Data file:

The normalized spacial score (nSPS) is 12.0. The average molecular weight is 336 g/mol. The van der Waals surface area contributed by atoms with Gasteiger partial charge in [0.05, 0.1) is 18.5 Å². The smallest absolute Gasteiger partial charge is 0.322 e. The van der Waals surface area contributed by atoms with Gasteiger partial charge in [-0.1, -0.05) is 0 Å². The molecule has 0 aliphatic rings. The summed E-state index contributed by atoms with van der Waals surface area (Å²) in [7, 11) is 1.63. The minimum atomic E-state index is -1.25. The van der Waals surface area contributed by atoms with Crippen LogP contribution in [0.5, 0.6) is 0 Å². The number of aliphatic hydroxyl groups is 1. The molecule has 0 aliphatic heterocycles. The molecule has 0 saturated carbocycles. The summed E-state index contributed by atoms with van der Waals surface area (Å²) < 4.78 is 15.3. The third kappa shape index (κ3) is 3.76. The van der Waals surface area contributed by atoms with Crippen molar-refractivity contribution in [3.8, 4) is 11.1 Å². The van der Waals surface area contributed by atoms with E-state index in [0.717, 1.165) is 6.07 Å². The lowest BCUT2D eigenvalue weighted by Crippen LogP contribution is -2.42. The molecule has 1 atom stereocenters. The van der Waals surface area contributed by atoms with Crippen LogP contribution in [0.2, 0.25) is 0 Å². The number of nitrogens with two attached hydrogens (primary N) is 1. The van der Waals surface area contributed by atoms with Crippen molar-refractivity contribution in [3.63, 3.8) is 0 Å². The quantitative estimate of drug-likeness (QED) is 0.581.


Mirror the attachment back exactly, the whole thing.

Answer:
The normalized spacial score (nSPS) is 12.0. The average molecular weight is 336 g/mol. The van der Waals surface area contributed by atoms with Gasteiger partial charge in [0.05, 0.1) is 18.5 Å². The smallest absolute Gasteiger partial charge is 0.322 e. The van der Waals surface area contributed by atoms with Gasteiger partial charge in [-0.1, -0.05) is 0 Å². The molecule has 0 aliphatic rings. The summed E-state index contributed by atoms with van der Waals surface area (Å²) in [7, 11) is 1.63. The minimum atomic E-state index is -1.25. The van der Waals surface area contributed by atoms with Crippen LogP contribution in [0.5, 0.6) is 0 Å². The number of aliphatic hydroxyl groups is 1. The molecule has 0 aliphatic heterocycles. The molecule has 0 saturated carbocycles. The summed E-state index contributed by atoms with van der Waals surface area (Å²) < 4.78 is 15.3. The third kappa shape index (κ3) is 3.76. The van der Waals surface area contributed by atoms with Crippen molar-refractivity contribution in [3.8, 4) is 11.1 Å². The van der Waals surface area contributed by atoms with E-state index in [0.717, 1.165) is 6.07 Å². The lowest BCUT2D eigenvalue weighted by Crippen LogP contribution is -2.42. The molecule has 1 atom stereocenters. The van der Waals surface area contributed by atoms with Crippen LogP contribution in [0.2, 0.25) is 0 Å². The number of nitrogens with two attached hydrogens (primary N) is 1. The van der Waals surface area contributed by atoms with Crippen molar-refractivity contribution in [3.63, 3.8) is 0 Å². The quantitative estimate of drug-likeness (QED) is 0.581.